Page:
Collage image of each of the Multicultural Children's Book Day Co-Host Team

Co-Hosts and Global Co-Hosts

A Crafty Arab, Agatha Rodi Books, All Done Monkey, Barefoot Mommy, Biracial Bookworms, Books My Kids Read, Crafty Moms Share, Colours of Us, Discovering the World Through My Son’s Eyes, Descendant of Poseidon Reads, Educators Spin on it, Growing Book by Book, Here Wee Read, Joy Sun Bear/ Shearin Lee, Jump Into a Book, Imagination Soup,Jenny Ward’s Class, Kid World Citizen, Kristi’s Book Nook, The Logonauts, Mama Smiles, Miss Panda Chinese, Multicultural Kid Blogs, Raising Race Conscious Children, Shoumi Sen, and Spanish Playground

Twitter Party

Sponsored by Make A Way Media: MCBD’s super-popular (and crazy-fun) annual Twitter Party will be held 1/25/19 at 9:00pm.E.S.T. They are giving away TONS of prizes and book bundles during the party.

Resources from MCBD

Don’t forget to connect with us on social media and be sure and look for/use our official hashtag #ReadYourWorld.

Queen Girls: Inspiring Girls with Real Stories of Female Heroes

Today I divert from my usual content to share with you a book series that I am very excited about. Though my children are no longer the target age, I love the mission of Queen Girls – to inspire girls to follow their dreams and envision them as possible and I look forward to sharing the books with my nieces and nephews. I also love that the stories are based on real women – short biographies that highlight the struggles and successes of women the world over.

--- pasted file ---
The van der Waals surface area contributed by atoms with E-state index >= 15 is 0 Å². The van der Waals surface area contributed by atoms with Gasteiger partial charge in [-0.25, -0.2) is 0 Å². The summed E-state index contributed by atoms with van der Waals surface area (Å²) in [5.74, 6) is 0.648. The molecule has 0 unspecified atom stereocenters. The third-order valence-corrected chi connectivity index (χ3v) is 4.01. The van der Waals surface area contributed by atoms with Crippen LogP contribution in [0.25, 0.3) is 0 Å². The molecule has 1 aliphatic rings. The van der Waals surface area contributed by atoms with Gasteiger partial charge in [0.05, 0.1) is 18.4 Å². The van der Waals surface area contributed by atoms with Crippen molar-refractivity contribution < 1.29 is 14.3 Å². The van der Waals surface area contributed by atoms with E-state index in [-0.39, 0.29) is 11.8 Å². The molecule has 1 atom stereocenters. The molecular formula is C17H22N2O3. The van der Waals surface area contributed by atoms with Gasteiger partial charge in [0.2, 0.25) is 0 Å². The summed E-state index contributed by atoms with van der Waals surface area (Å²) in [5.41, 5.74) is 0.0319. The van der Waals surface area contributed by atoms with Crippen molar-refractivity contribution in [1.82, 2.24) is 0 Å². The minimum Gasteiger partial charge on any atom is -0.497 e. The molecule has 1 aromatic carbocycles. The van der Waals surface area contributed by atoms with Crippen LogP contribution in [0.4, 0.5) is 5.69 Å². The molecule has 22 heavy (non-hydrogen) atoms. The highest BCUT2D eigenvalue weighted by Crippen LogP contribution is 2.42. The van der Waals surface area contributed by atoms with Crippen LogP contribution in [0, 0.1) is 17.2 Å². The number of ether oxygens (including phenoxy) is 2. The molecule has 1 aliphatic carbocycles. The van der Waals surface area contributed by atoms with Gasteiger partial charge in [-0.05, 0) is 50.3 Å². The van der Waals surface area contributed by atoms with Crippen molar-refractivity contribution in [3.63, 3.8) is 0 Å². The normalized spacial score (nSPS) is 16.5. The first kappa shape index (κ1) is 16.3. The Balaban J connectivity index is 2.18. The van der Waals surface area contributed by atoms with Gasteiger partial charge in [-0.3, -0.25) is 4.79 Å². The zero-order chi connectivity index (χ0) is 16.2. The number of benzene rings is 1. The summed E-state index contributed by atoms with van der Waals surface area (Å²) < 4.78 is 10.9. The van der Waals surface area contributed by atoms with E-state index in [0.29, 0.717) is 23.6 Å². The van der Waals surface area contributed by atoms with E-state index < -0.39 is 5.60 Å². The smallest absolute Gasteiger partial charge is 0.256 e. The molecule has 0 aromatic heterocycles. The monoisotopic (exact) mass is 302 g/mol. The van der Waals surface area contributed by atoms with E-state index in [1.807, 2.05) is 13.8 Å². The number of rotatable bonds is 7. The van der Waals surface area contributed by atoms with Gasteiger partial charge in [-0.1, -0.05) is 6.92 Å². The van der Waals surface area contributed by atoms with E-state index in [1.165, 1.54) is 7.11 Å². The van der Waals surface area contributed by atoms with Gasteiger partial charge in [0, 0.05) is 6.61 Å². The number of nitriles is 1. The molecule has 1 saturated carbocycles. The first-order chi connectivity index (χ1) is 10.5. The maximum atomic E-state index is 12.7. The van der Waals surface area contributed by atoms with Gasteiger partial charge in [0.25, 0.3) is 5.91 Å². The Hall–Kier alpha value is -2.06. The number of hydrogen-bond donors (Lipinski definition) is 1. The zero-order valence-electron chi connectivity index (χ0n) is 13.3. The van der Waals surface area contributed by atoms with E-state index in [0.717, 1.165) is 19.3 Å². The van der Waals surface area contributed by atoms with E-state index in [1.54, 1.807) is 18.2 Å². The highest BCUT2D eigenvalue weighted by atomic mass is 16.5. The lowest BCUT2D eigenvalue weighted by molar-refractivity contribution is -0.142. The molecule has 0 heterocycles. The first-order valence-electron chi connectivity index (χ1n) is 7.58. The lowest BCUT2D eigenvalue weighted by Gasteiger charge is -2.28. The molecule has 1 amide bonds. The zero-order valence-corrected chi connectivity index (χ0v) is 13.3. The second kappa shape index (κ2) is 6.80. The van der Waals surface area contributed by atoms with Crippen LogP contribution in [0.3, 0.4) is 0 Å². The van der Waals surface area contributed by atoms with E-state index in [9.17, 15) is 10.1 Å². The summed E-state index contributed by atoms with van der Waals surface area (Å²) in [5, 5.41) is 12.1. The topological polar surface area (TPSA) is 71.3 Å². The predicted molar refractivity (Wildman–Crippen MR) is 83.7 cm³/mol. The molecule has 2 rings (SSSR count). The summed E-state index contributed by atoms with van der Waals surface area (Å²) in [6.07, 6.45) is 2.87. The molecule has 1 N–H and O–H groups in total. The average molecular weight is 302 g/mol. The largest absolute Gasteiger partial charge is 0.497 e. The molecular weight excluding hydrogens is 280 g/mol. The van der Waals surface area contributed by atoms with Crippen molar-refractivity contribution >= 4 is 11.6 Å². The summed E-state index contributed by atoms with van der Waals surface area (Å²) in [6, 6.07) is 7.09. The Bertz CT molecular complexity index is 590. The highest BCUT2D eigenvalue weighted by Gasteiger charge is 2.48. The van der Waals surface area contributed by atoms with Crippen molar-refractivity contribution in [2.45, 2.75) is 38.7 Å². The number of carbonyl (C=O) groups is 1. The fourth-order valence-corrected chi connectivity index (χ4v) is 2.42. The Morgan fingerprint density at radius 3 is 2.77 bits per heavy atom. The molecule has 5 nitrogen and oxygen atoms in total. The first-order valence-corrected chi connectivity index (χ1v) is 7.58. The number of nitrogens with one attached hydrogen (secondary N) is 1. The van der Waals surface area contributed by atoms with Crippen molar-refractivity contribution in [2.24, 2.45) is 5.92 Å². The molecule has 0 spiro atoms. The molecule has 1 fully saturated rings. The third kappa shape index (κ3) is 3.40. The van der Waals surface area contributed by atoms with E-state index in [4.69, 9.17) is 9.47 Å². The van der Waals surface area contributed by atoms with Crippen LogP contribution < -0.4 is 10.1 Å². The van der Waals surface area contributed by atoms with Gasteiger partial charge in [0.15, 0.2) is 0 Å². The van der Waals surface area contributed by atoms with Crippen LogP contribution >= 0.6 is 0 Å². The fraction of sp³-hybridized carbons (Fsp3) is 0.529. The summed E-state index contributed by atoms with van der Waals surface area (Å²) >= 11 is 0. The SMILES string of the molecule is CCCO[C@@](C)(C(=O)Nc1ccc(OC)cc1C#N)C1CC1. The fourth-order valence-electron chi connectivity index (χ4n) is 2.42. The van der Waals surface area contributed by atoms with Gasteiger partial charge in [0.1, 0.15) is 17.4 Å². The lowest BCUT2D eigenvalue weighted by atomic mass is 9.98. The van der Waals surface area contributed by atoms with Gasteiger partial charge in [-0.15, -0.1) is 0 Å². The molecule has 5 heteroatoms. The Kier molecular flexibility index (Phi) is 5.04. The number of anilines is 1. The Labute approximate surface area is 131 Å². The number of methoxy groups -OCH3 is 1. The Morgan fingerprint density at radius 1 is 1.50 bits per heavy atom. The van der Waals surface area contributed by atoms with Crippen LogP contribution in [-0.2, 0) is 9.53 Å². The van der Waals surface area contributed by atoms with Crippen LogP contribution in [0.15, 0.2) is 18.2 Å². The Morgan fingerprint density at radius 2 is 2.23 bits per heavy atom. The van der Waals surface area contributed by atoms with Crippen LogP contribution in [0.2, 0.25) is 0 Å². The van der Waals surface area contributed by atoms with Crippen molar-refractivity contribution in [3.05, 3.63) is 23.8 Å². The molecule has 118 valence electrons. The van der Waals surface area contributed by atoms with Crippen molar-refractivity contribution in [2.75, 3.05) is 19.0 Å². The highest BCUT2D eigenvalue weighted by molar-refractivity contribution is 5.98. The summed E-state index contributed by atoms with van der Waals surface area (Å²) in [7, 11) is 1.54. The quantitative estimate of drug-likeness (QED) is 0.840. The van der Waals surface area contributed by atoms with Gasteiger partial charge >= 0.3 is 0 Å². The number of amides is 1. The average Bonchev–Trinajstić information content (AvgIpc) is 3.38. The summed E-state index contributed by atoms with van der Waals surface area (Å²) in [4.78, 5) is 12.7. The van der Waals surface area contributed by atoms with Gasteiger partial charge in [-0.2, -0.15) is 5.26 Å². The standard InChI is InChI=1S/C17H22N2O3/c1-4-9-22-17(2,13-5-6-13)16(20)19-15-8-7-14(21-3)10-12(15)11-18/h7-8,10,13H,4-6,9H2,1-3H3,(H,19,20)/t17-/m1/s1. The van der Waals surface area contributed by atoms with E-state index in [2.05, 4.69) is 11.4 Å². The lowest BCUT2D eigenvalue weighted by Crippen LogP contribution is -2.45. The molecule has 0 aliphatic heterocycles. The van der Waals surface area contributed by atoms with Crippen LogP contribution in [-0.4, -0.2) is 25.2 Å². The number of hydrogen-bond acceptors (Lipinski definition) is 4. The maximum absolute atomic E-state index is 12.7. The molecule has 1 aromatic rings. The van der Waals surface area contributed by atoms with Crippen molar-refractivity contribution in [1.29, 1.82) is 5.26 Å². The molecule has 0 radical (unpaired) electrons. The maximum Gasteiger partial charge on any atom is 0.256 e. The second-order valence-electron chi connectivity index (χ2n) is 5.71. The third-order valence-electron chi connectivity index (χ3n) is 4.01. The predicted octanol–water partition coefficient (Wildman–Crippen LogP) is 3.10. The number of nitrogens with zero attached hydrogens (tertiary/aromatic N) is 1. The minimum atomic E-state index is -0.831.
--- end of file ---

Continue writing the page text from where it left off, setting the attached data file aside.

Often times, classic stories highlight the strength, courage and skills of men while female characters are often stereotyped or one-dimensionall: the mother figure, the homemaker, the exotic beauty, the love seeker.

Did you know that 57% of children’s books have male protagonists, while only 31% are female? We believe that we should be telling different stories to our children. Let’s encourage girls to find their happiness, passions, drive and self-confidence from within. At the same time, let’s help boys to move to a place of equality.

Queen Girls Kickstarter

They also believe in giving back to the community and this is why they stand on a One for One model. Every time you purchase a book, another will be donated to local and international organizations who are fighting illiteracy and empowering girls.